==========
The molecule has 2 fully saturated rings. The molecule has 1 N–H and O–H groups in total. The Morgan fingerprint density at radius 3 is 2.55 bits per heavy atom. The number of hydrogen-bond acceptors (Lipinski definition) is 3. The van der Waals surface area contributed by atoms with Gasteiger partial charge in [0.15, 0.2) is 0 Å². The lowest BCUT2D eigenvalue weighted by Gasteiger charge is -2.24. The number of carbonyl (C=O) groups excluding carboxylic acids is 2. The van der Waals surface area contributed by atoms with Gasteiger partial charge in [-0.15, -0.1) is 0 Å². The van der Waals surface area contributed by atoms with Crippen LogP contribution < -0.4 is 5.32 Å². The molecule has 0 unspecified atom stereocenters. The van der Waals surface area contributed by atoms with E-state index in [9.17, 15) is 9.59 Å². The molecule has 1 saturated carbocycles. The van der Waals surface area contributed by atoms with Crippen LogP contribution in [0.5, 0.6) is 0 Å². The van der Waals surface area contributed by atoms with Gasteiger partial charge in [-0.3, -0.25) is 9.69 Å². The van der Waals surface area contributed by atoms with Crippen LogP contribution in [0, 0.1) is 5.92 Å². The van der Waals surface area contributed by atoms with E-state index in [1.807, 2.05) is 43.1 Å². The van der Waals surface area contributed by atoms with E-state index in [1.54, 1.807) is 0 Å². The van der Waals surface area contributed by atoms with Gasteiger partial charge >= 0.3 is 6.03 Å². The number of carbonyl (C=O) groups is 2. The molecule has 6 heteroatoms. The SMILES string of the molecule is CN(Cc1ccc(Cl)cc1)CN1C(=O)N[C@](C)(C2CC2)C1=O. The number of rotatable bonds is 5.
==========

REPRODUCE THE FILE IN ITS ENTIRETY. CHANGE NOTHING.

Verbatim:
The molecule has 2 fully saturated rings. The molecule has 1 N–H and O–H groups in total. The Morgan fingerprint density at radius 3 is 2.55 bits per heavy atom. The number of hydrogen-bond acceptors (Lipinski definition) is 3. The van der Waals surface area contributed by atoms with Gasteiger partial charge in [0.15, 0.2) is 0 Å². The lowest BCUT2D eigenvalue weighted by Gasteiger charge is -2.24. The number of carbonyl (C=O) groups excluding carboxylic acids is 2. The van der Waals surface area contributed by atoms with Gasteiger partial charge in [-0.15, -0.1) is 0 Å². The van der Waals surface area contributed by atoms with Crippen LogP contribution < -0.4 is 5.32 Å². The molecule has 0 unspecified atom stereocenters. The van der Waals surface area contributed by atoms with E-state index in [9.17, 15) is 9.59 Å². The molecule has 1 saturated carbocycles. The van der Waals surface area contributed by atoms with Crippen LogP contribution in [0.5, 0.6) is 0 Å². The van der Waals surface area contributed by atoms with Gasteiger partial charge in [-0.3, -0.25) is 9.69 Å². The van der Waals surface area contributed by atoms with Crippen LogP contribution in [0, 0.1) is 5.92 Å². The van der Waals surface area contributed by atoms with E-state index in [1.807, 2.05) is 43.1 Å². The van der Waals surface area contributed by atoms with E-state index in [1.54, 1.807) is 0 Å². The van der Waals surface area contributed by atoms with Gasteiger partial charge >= 0.3 is 6.03 Å². The number of carbonyl (C=O) groups is 2. The molecule has 6 heteroatoms. The SMILES string of the molecule is CN(Cc1ccc(Cl)cc1)CN1C(=O)N[C@](C)(C2CC2)C1=O. The number of rotatable bonds is 5.